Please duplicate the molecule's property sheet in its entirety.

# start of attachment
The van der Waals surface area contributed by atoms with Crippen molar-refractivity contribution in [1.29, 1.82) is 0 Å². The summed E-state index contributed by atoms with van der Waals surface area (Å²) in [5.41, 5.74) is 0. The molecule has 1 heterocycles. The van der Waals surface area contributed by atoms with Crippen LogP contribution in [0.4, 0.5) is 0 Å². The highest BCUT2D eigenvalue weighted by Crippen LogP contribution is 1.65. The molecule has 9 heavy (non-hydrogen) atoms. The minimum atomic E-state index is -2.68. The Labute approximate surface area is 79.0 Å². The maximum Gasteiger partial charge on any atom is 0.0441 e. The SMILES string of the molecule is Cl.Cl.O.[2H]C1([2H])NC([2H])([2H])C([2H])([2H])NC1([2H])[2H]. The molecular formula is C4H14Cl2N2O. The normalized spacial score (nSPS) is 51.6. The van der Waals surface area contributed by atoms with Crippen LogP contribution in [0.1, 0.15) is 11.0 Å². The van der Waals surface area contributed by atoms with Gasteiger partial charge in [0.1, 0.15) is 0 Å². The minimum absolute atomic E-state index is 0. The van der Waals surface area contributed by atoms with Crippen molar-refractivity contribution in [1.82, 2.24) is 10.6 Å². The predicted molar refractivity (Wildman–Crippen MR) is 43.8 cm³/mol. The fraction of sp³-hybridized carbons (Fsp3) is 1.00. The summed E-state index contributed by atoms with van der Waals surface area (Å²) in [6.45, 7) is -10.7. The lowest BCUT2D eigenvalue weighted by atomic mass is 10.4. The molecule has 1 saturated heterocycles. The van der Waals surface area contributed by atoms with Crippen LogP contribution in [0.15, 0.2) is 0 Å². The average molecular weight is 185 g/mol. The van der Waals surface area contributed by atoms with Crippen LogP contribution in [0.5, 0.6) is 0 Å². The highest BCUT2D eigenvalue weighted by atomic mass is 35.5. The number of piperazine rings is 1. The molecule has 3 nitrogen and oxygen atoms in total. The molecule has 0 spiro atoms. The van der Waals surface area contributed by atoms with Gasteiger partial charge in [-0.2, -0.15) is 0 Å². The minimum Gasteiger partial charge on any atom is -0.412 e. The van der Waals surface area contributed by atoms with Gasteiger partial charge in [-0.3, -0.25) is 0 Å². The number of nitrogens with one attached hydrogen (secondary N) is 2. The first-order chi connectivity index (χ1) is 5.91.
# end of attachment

The van der Waals surface area contributed by atoms with Crippen molar-refractivity contribution in [1.29, 1.82) is 0 Å². The summed E-state index contributed by atoms with van der Waals surface area (Å²) in [5.41, 5.74) is 0. The molecule has 1 heterocycles. The van der Waals surface area contributed by atoms with Crippen LogP contribution in [0.4, 0.5) is 0 Å². The highest BCUT2D eigenvalue weighted by Crippen LogP contribution is 1.65. The molecule has 9 heavy (non-hydrogen) atoms. The minimum atomic E-state index is -2.68. The Labute approximate surface area is 79.0 Å². The maximum Gasteiger partial charge on any atom is 0.0441 e. The SMILES string of the molecule is Cl.Cl.O.[2H]C1([2H])NC([2H])([2H])C([2H])([2H])NC1([2H])[2H]. The molecular formula is C4H14Cl2N2O. The normalized spacial score (nSPS) is 51.6. The van der Waals surface area contributed by atoms with Crippen LogP contribution in [0.1, 0.15) is 11.0 Å². The van der Waals surface area contributed by atoms with Gasteiger partial charge in [0.1, 0.15) is 0 Å². The minimum absolute atomic E-state index is 0. The van der Waals surface area contributed by atoms with Crippen molar-refractivity contribution in [1.82, 2.24) is 10.6 Å². The predicted molar refractivity (Wildman–Crippen MR) is 43.8 cm³/mol. The fraction of sp³-hybridized carbons (Fsp3) is 1.00. The summed E-state index contributed by atoms with van der Waals surface area (Å²) in [6.45, 7) is -10.7. The lowest BCUT2D eigenvalue weighted by atomic mass is 10.4. The molecule has 1 saturated heterocycles. The van der Waals surface area contributed by atoms with Crippen LogP contribution in [0.15, 0.2) is 0 Å². The average molecular weight is 185 g/mol. The van der Waals surface area contributed by atoms with Crippen LogP contribution in [0.5, 0.6) is 0 Å². The highest BCUT2D eigenvalue weighted by atomic mass is 35.5. The number of piperazine rings is 1. The molecule has 3 nitrogen and oxygen atoms in total. The molecule has 0 spiro atoms. The van der Waals surface area contributed by atoms with Gasteiger partial charge in [-0.2, -0.15) is 0 Å². The minimum Gasteiger partial charge on any atom is -0.412 e. The van der Waals surface area contributed by atoms with Gasteiger partial charge in [-0.3, -0.25) is 0 Å². The number of nitrogens with one attached hydrogen (secondary N) is 2. The first-order chi connectivity index (χ1) is 5.91.